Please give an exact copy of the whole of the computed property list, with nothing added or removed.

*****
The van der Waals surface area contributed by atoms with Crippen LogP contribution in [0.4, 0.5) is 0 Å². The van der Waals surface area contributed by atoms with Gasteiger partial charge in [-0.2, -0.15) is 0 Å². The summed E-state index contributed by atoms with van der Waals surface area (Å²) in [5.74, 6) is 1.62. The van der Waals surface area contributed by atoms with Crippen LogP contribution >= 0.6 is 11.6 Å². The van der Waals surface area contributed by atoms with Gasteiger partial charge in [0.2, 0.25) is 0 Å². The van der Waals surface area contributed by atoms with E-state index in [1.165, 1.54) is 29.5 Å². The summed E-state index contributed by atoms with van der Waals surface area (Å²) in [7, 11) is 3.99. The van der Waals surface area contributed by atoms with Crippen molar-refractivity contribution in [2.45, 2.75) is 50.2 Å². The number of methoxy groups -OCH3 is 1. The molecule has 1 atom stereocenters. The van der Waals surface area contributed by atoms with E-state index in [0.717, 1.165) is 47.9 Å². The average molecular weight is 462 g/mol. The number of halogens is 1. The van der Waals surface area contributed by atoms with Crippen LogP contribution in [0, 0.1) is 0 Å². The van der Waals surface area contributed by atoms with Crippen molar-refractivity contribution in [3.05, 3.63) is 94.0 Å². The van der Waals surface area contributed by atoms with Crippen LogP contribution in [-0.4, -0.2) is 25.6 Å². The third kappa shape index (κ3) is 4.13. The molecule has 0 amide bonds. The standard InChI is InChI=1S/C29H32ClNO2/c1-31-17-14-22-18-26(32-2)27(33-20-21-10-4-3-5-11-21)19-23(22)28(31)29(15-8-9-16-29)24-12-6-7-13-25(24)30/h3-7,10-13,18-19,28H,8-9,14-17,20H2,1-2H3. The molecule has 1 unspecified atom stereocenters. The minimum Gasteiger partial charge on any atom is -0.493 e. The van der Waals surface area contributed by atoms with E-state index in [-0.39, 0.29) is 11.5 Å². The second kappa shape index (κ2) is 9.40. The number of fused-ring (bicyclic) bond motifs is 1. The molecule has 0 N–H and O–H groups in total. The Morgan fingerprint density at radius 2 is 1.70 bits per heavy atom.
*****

The van der Waals surface area contributed by atoms with Crippen LogP contribution in [0.4, 0.5) is 0 Å². The van der Waals surface area contributed by atoms with Gasteiger partial charge in [-0.2, -0.15) is 0 Å². The summed E-state index contributed by atoms with van der Waals surface area (Å²) in [5.74, 6) is 1.62. The van der Waals surface area contributed by atoms with Crippen LogP contribution >= 0.6 is 11.6 Å². The van der Waals surface area contributed by atoms with Gasteiger partial charge in [0.2, 0.25) is 0 Å². The van der Waals surface area contributed by atoms with E-state index in [1.165, 1.54) is 29.5 Å². The summed E-state index contributed by atoms with van der Waals surface area (Å²) in [7, 11) is 3.99. The van der Waals surface area contributed by atoms with Crippen molar-refractivity contribution in [2.45, 2.75) is 50.2 Å². The number of methoxy groups -OCH3 is 1. The molecule has 1 atom stereocenters. The van der Waals surface area contributed by atoms with E-state index in [0.717, 1.165) is 47.9 Å². The average molecular weight is 462 g/mol. The number of halogens is 1. The van der Waals surface area contributed by atoms with Crippen LogP contribution in [0, 0.1) is 0 Å². The van der Waals surface area contributed by atoms with Crippen molar-refractivity contribution in [3.05, 3.63) is 94.0 Å². The van der Waals surface area contributed by atoms with Crippen LogP contribution in [-0.4, -0.2) is 25.6 Å². The third kappa shape index (κ3) is 4.13. The molecule has 0 amide bonds. The standard InChI is InChI=1S/C29H32ClNO2/c1-31-17-14-22-18-26(32-2)27(33-20-21-10-4-3-5-11-21)19-23(22)28(31)29(15-8-9-16-29)24-12-6-7-13-25(24)30/h3-7,10-13,18-19,28H,8-9,14-17,20H2,1-2H3. The molecule has 1 unspecified atom stereocenters. The minimum Gasteiger partial charge on any atom is -0.493 e. The van der Waals surface area contributed by atoms with E-state index in [-0.39, 0.29) is 11.5 Å². The second kappa shape index (κ2) is 9.40. The number of fused-ring (bicyclic) bond motifs is 1. The molecule has 0 N–H and O–H groups in total. The Morgan fingerprint density at radius 2 is 1.70 bits per heavy atom.